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Sorrel (Rumex acetosa) is an upright herbaceous perennial herb with leaves similar to its relative, the dock weed. It has been in use for thousands of years. Partially digested leaves have been found in the stomach remains Iron Age people buried in peat bogs. 

It is a remarkably versatile plant.

Sorrel, a close relative of the dock

The leaves can survive through mild winters and can be eaten raw or cooked.  Sorrel leaves have a pleasant citrus flavour but can be overpowering in large amounts. Pick the young leaves before flowering and use them in salads, soups and sauces. They may be frozen. The juice was once used to curdle milk.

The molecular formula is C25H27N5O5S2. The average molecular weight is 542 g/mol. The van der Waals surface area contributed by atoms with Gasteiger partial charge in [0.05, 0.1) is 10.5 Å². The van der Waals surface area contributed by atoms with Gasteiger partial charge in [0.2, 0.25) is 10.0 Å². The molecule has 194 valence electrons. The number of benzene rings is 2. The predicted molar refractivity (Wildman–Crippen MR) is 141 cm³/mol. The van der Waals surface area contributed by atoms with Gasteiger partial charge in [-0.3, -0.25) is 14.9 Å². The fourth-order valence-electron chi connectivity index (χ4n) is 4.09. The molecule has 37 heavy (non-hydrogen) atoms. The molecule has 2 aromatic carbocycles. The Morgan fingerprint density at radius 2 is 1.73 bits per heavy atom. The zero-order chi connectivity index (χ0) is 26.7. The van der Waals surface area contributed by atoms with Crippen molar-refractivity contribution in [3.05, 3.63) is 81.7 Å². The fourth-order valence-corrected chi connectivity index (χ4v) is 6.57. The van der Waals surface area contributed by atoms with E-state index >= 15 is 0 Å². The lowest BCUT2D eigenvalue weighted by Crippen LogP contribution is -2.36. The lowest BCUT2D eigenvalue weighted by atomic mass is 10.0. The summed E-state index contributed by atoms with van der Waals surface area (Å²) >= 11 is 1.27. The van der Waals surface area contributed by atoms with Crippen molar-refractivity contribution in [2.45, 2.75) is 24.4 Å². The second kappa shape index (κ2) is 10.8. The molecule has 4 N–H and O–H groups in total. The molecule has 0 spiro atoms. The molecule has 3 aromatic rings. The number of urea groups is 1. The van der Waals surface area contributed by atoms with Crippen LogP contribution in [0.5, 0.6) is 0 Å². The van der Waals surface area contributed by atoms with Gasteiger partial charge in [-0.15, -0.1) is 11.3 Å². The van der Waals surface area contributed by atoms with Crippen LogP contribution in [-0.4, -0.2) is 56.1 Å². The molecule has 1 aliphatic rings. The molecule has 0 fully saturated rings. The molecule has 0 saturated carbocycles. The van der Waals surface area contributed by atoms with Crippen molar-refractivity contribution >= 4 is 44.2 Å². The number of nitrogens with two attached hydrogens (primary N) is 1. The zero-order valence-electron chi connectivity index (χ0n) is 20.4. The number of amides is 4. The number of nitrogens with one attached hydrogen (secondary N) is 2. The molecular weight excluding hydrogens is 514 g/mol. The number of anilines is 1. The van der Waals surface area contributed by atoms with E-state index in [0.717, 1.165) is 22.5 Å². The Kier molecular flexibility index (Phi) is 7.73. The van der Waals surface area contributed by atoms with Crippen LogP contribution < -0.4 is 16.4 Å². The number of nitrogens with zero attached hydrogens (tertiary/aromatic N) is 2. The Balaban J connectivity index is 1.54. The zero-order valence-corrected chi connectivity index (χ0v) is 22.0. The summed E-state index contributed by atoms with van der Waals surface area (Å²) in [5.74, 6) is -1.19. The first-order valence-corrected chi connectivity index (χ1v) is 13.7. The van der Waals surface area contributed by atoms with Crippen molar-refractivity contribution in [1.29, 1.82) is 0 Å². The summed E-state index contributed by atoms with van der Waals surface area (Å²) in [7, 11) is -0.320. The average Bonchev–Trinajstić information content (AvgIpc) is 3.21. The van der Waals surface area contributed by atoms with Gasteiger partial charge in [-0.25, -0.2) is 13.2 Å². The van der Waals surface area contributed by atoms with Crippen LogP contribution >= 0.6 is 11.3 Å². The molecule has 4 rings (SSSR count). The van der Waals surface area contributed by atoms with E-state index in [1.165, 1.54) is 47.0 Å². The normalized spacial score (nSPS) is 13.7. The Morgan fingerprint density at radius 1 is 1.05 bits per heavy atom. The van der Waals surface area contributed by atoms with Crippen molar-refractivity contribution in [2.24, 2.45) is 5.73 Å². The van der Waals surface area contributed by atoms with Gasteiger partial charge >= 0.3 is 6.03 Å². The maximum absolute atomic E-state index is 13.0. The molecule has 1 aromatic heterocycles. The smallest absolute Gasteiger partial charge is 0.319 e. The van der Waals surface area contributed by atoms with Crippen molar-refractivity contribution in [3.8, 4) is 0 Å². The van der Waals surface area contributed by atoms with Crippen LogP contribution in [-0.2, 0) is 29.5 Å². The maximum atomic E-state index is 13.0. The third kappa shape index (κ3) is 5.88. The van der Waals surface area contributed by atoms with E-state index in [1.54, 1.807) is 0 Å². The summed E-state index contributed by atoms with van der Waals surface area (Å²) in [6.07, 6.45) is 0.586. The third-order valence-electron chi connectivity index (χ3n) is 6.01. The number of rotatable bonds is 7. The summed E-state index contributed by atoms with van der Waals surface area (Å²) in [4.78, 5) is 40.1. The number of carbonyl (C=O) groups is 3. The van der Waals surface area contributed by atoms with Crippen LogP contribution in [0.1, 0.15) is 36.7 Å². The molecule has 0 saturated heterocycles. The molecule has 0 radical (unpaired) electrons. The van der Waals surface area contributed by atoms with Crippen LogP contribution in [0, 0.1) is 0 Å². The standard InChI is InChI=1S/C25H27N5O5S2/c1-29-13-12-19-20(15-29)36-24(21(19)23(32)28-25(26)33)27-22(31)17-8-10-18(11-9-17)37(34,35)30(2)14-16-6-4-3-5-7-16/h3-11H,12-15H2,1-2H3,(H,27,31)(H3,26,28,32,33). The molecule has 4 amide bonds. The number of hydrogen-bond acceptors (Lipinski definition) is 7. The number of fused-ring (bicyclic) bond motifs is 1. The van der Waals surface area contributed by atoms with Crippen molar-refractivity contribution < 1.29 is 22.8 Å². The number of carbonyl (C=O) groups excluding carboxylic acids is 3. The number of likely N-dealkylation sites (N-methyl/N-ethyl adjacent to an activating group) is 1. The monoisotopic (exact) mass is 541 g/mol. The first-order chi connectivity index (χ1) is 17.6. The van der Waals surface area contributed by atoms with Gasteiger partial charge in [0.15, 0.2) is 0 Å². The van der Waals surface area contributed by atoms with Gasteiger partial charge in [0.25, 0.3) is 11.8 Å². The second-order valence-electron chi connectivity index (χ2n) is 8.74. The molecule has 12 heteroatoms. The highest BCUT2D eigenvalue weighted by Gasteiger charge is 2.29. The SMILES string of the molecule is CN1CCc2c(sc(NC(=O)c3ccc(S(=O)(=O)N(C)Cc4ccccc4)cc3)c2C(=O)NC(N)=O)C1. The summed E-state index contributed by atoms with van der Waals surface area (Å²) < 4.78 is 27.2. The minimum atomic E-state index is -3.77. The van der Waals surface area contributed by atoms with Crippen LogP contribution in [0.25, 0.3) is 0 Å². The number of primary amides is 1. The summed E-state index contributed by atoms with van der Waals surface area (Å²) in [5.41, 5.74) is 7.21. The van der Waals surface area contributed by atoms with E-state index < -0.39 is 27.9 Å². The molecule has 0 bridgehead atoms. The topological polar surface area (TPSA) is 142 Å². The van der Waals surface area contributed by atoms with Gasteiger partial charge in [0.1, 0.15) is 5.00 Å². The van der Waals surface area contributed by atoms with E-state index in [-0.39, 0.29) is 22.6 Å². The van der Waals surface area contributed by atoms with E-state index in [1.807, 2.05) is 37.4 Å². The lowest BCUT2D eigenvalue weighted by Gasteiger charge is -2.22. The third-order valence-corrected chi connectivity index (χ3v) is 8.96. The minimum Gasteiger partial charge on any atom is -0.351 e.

Medicinally, the leaves were used as a cure for scurvy, a diuretic and a laxative.  Its sharp taste comes from oxalic acid which is poisonous in large amounts.
It is very easily grown, survives in most soils and tolerates shade.  Plants will even survive dense weed growth. Cutting down the flowering heads encourages new leaf growth.  Plants can be divided at all times of the year, though establish more quickly in spring.